Parksville dollmaker Lois Goodnough holds her 1920s flapper 'Phryne' while another of her creations

Parksville dollmaker Lois Goodnough holds her 1920s flapper 'Phryne' while another of her creations

Whimsical dolls come out of the closet

Parksville doll artist shows off work for first time in MAC exhibit through Dec. 19

Parksville’s Lois Goodnough can’t be accused of having skeletons in her closet. The family of dolls living there don’t leave enough room.

Inspired by handmade dolls she saw in Dubrovnik, Croatia on a European trip two years ago, Goodnough began creating her own dolls, combining thrift-store castoffs, found materials and paint. This month, part of her expanding collection made its public debut in the McMillan Arts Centre’s Winter Art exhibit.

“The truth is, for the longest time I didn’t think I could part with them,” said Goodnough, 65. “They were my little family, living in the closet.”

The cloth dolls have been outed now, along with her skill in stitching, painting and assembling odd bits of material into one-of-a-kind creations brimming with personality. These are not perfect porcelain constructions with pristine locks of hair and spotless dresses.

“This is not the sort of doll you give to a child to play with,” said Rhonda Roy of the MAC. “It’s the kind of doll you put in a place of honour and look at.”

Goodnough first spied dolls of a similar style in a museum gift shop in Dubrovnik, but did not purchase any because she did not believe she could get them home without damaging them. Once she returned, however, she logged onto the internet to see what she could learn about their creation and, “came across a whole world of doll artists.”

Guided by a series of books and DVDs from a doll artist in San Diego, Goodnough learned the basic technique for making the cloth dolls, then turned her creativity loose.

The dolls, all portraying females thus far, boast distinct individual characteristics, with a Mongolian bride with intricate dress and headpiece here, a young punk girl with piercings and tattoos there, a halo-clad angel in white on this shelf, an elegant 1920s-era flapper, waving a cigarette in a long holder, reclining on a lounge chair.

Some of them have been given to friends or family members, like the wild, free-range “hippy” drummer that was given to her sister, a member of a drum circle in Saskatchewan.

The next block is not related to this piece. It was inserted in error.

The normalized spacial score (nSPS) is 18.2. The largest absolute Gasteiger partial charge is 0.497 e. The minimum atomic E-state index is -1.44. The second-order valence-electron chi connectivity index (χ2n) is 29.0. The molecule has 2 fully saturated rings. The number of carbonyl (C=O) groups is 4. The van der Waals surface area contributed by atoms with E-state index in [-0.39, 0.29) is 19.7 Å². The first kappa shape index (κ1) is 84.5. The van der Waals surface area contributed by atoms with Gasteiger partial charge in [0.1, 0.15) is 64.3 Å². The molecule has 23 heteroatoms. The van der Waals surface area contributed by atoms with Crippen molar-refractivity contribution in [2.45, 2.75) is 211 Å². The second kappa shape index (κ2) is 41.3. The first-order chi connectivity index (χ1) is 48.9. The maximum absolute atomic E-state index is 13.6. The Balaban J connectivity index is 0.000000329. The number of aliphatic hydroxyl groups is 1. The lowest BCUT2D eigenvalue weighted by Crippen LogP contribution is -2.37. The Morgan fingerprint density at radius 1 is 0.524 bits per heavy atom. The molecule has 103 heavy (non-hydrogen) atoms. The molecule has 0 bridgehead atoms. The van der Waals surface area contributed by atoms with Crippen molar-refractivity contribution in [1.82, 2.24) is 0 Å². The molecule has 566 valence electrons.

“They sort of end up taking on a life of their own,” said Goodnough, who names each of her creations. “They all have a little story behind them, at least what I envision their story to be.”

Guests stroll past “Louisa’s Ladies,” handmade dolls submitted by Lois Goodnough, during a reception held last Saturday  for the December exhibit at the McMillan Arts Centre. The exhibit continues through Dec. 19. — Image credit: J.R. Rardon/PQB NEWS

Her friend, Debra Kuzbik, can’t wait for the book to come out. The two met shortly after Goodnough arrived here from the Okanagan little more than a year ago. When she attended a dinner at her new friend’s home, Kuzbik, a member of the MAC gallery committee, asked to see the dolls she had heard about.

“When she showed me, I was amazed how beautiful they were,” said Kuzbik. “Her attention to detail absolutely amazes me; they’re so whimsical and unique.”

Kuzbik immediately began lobbying Goodnough to display some of the dolls in the gallery.

“I worked on her a little bit, cajoled, did some arm-twisting,” Kuzbik said. “I think she finally agreed just to shut me up.”

Goodnough said some of her dolls are inspired by a look she has in mind ahead of time, but others are inspired by the fabric she finds while scouring thrift shops and second-hand stores. Almost no material is off-limits. For the chaise lounge under her flapper, she used a plastic box that previously held wet wipes. Before her move here, she gathered freshly sheared alpaca fleece from a farm, cleaned it, dyed it with Kool-aid, and uses it for the dolls’ hair.

The faces are stitched and painted, often with lipstick and makeup, and many have intricately-stitched fingers and toes with painted nails and rings. The dresses and other outfits are often adorned with buttons, beads, jewelry and other accessories.

“If you look at them, they’ve all been blinged out,” Goodnough said with a laugh. “Some of them have navel jewelry.”

She is looking at expanding her style, experimenting with paper clay to enhance the facial features, and in the future may try sculpting in paper clay or polymer clay. Kuzbik has urged her to create some gentlemen to go with her ladies, and Goodnough may comply.

In any case, while she enjoys retirement too much to turn doll-making into a full-time job, there will be no more hiding her creations away in a closet.

“Now that they’re out there, I think I’m OK,” she said. “I’ll still give some away, and if some get sold, they get sold. I think it’s always going to be for fun to me, and whatever happens, happens.”

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